A study in the Journal of Clinical Psychiatry.
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Technophiles should teach technophobes now
Some seniors are left out of the technology tsunami. According to the Pew Research latest numbers, 38% of those 65+ are using the Internet at home. Although it wasn't provided, let's assume that this percentage shrinks by age decade -- until you get down to the optimistic Evercare 100 at 100, with 21% of healthy centenarians admitting that they go online. But of course, this means that the vast majority are not using the Internet at home, or on their cell phones or at all. My take -- the older and frailer they are, the more they are missing out.
Three tiny news items -- three small steps for senior computer literacy. In New York, Microsoft and Self-Help have announced a virtual senior center -- a way that home-bound seniors can share in the activities of a local senior center through video conferencing. In Tuscaloosa, a public library has partnered with Generations Online to offer training in use of computers -- the library has the computers and software already, but is running out of funding to pay the Senior Aides who do the training. And in Rockville, Maryland, the Jewish Council on Aging is seeing a growing number of seniors sign up for computer training, fearful of being left out of connecting with their peers.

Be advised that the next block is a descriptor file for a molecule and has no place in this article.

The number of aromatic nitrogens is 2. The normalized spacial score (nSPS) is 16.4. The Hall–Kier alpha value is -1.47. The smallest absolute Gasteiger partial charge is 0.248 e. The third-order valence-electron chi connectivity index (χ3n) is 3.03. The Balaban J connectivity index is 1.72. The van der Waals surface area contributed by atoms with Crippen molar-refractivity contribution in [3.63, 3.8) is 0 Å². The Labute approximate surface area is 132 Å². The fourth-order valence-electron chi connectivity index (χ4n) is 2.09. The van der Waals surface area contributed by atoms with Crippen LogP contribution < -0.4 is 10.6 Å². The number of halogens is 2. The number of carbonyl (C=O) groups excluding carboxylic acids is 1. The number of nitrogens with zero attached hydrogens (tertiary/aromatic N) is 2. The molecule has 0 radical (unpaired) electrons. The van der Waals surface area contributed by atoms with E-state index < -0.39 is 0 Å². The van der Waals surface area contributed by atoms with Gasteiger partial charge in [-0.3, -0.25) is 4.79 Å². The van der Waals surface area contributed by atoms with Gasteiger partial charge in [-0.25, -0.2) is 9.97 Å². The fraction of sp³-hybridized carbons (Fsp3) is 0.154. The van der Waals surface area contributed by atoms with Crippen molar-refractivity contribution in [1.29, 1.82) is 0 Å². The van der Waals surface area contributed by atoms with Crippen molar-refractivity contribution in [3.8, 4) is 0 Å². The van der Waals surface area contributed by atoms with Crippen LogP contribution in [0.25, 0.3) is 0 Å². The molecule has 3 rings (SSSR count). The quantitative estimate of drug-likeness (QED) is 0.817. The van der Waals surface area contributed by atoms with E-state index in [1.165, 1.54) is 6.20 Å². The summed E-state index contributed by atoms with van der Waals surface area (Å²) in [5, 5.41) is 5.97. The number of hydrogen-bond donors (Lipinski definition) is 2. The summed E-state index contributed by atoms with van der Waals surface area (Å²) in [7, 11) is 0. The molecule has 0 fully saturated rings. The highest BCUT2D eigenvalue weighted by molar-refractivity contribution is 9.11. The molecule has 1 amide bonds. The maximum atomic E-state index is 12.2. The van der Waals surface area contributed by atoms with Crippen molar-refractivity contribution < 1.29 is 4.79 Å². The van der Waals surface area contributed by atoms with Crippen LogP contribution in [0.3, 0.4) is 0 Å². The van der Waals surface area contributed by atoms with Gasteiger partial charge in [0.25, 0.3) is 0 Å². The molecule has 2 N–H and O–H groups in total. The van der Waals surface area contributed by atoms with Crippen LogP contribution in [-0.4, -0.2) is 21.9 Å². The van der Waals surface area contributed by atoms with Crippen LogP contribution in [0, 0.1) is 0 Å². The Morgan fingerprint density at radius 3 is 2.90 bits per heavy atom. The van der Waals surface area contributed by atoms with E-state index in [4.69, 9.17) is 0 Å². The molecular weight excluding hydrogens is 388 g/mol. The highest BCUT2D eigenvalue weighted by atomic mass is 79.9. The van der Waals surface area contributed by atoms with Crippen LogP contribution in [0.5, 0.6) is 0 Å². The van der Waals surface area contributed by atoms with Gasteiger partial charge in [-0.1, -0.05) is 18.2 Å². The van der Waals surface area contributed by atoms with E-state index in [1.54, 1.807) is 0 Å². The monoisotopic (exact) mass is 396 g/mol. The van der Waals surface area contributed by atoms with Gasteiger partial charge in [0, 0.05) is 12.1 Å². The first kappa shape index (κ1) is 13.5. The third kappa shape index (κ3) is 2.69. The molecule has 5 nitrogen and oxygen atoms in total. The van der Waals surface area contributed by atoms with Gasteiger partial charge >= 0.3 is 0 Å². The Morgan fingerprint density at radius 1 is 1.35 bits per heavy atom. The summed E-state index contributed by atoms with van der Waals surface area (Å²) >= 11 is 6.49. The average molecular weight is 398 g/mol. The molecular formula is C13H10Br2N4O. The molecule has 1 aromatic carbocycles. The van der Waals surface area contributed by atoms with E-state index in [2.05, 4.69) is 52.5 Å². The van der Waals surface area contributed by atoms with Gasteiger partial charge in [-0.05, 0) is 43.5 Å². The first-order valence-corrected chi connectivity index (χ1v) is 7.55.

Meanwhile, boomers and seniors have a job problem. Seniors continue to have difficulty finding paying work, even when they want it, sometimes due to lack of current skills. And according to MetLife's recent study, only 66% of middle boomers appear to be working full time (either for companies or themselves). So the way I see it, some seniors want to work and may lack computer skills. And middle boomers have the capacity to help seniors acquire them.
While things are slow, tech-smart boomers should train tech-fearful seniors. There are plenty of city, regional, and federal programs, places where the infrastructure is established (as in the Generations Online partnership with libraries). With stimulus money for broadband initiatives in play, and where enthusiastic teachers can find seniors to teach (think Councils on Aging, Area Agencies on Aging, senior centers and independent and assisted living communities). Here's where the job-to-be comes in, combine teaching in a senior center with starting a one-on-one business to teach seniors in their own home -- as one boomer did in New Jersey. As seniors gain even minimal comfort level with a computer -- especially considering easy-to-use products available -- they can't help but expand their ability to find a greater variety of work.
The 'aging' profession should step up. Professionals (geriatric care managers, area agency on aging, social services non-profits, etc.), consider a small ad in a local publication to find boomers who have some time on their hands and could teach seniors who say they are computer phobic about Internet surfing (a depression antidote), online benefits applications (a financial necessity), job hunting online and social networking. For starters. Who knows, those who volunteer could be very helpful in more broadly serving the needs of your clients and community.